UPDATE: City of Chattanooga plans to return $300,000 federal gra - WRCBtv.com | Chattanooga News, Weather & Sports

UPDATE: City of Chattanooga plans to return $300,000 federal grant

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CHATTANOOGA, TN (WRCB) -

UPDATE: After a meeting Thursday, city officials say they plan to return 300,000 dollars in federal grant money.

Chattanooga Police Chief Fred Fletcher said without the Ochs Center tracking data as part of the grant, the city cannot accept it.

The grant, if used, would have funded a prosecutor who focused on building cases in two neighborhoods.

The local research center recently closed its doors after falling upon financial hard times.

The city now says there is no one to help them meet the requirements of the grant.

The grant was applied for under former mayor Ron Littlefield's administration. Mayor Berke's office said the grant did not align with the city's new violence reduction initiative.


PREVIOUS STORY: The City of Chattanooga may have to return a $300,000 grant to the federal government after a local research center recently closed its doors.

Even though the city was awarded the grant in fall 2013 under former Mayor Ron Littlefield's administration, officials say they were just now starting to use the funds.

In a statement released to Channel 3 Monday, city officials cited the closing of the Ochs Center for Metropolitan Studies as the reason why the federal dollars may need to be returned. 

The non-profit, which conducted research and analyzed local data, closed its doors April 30 due to a funding shortfall. The Ochs Center was supposed to be in charge of tracking data as part of the grant. Instead, the center is now working to find funding and has declined taking on any new projects.

“We are still in discussion with our partners, but are concerned that the closing of the Ochs Center will constitute a material change in the grant application, meaning that we will have to return the grant funds to the federal government,” said Marissa Bell, communications coordinator for the city, in a statement.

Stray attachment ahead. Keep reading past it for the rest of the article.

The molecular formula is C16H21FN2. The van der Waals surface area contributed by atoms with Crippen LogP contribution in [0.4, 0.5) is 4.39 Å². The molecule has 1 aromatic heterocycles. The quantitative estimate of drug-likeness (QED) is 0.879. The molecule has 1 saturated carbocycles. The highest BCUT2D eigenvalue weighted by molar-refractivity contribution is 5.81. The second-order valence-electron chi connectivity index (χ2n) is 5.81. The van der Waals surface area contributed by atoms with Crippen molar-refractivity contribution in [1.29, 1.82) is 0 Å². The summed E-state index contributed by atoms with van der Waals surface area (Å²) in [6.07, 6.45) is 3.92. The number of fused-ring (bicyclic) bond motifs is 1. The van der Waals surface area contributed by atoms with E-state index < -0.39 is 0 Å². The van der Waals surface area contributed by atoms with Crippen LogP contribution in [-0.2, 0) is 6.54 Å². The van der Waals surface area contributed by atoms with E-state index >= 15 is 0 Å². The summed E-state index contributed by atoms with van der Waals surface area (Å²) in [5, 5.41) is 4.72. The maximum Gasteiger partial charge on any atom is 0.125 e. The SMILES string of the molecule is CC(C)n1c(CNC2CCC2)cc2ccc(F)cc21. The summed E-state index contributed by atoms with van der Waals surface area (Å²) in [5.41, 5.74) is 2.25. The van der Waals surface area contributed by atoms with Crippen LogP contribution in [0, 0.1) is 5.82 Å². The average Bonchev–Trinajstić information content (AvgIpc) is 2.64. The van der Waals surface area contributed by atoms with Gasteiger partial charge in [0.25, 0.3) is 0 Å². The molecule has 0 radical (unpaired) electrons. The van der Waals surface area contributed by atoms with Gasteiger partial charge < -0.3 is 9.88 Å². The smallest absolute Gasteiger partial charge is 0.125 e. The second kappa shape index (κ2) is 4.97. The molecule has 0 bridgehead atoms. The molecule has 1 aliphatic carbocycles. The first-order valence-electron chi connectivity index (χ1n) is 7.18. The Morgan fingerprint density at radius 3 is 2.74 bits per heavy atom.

Part of the funds were designated to fund a special prosecutor through a federal Community Law Enforcement and Recovery program. The prosecutor, based on a program in Los Angeles, would have tackled cases in specified parts of the city. In Chattanooga, a prosecutor would have focused on cases in the westside and Alton Park. 

On Thursday, officials plan to meet with partners to discuss how they can move forward. 

More than a year ago, Channel 3 Eyewitness News approached Mayor Andy Berke's office asking if there were plans to accept the grant. 

At the time, Chattanooga Public Safety Coordinator Paul Smith said the grant was limited to only two neighborhoods while the mayor's Violence Reduction Initiative applied to the entire city. Smith said the model to tackle violent crime under Littlefield's administration did not line up with Berke's new program. 

Since then, the city has been working to try and use the grant dollars citywide and potentially hire a prosecutor to work in the Hamilton County District Attorney's Office.

Berke asked city council members to fund a federal prosecutor in July 2013. Meredith Edwards was hired in October. A month before Edwards began working in Chattanooga, the city learned from the Department of Justice that Chattanooga won the grant requested by the previous administration.

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